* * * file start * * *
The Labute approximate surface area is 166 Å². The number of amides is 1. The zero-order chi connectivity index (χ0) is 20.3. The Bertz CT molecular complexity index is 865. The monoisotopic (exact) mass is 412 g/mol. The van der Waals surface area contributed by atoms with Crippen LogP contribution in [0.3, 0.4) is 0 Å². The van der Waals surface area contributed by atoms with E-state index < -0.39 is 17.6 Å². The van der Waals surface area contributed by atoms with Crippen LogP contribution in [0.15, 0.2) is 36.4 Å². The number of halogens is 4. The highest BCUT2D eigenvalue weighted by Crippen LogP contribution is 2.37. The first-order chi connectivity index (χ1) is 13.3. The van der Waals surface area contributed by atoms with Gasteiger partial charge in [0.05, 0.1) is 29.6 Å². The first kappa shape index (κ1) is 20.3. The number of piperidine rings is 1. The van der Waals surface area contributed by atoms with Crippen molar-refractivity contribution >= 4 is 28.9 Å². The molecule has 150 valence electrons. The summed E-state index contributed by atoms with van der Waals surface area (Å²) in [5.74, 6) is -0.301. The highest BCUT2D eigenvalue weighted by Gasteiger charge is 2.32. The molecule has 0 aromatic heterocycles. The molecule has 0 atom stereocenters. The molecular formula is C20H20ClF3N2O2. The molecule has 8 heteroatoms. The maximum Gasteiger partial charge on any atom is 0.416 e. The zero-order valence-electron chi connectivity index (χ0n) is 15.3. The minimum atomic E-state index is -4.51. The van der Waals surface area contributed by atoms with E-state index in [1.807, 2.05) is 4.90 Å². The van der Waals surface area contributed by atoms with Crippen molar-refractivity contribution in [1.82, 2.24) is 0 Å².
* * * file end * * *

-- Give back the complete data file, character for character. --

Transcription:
The Labute approximate surface area is 166 Å². The number of amides is 1. The zero-order chi connectivity index (χ0) is 20.3. The Bertz CT molecular complexity index is 865. The monoisotopic (exact) mass is 412 g/mol. The van der Waals surface area contributed by atoms with Crippen LogP contribution in [0.3, 0.4) is 0 Å². The van der Waals surface area contributed by atoms with E-state index < -0.39 is 17.6 Å². The van der Waals surface area contributed by atoms with Crippen LogP contribution in [0.15, 0.2) is 36.4 Å². The number of halogens is 4. The highest BCUT2D eigenvalue weighted by Crippen LogP contribution is 2.37. The first-order chi connectivity index (χ1) is 13.3. The van der Waals surface area contributed by atoms with Gasteiger partial charge in [0.05, 0.1) is 29.6 Å². The first kappa shape index (κ1) is 20.3. The number of piperidine rings is 1. The van der Waals surface area contributed by atoms with Crippen molar-refractivity contribution >= 4 is 28.9 Å². The molecule has 150 valence electrons. The summed E-state index contributed by atoms with van der Waals surface area (Å²) in [5.74, 6) is -0.301. The highest BCUT2D eigenvalue weighted by Gasteiger charge is 2.32. The molecule has 0 aromatic heterocycles. The molecule has 0 atom stereocenters. The molecular formula is C20H20ClF3N2O2. The molecule has 8 heteroatoms. The maximum Gasteiger partial charge on any atom is 0.416 e. The zero-order valence-electron chi connectivity index (χ0n) is 15.3. The minimum atomic E-state index is -4.51. The van der Waals surface area contributed by atoms with E-state index in [1.807, 2.05) is 4.90 Å². The van der Waals surface area contributed by atoms with Crippen molar-refractivity contribution in [1.82, 2.24) is 0 Å².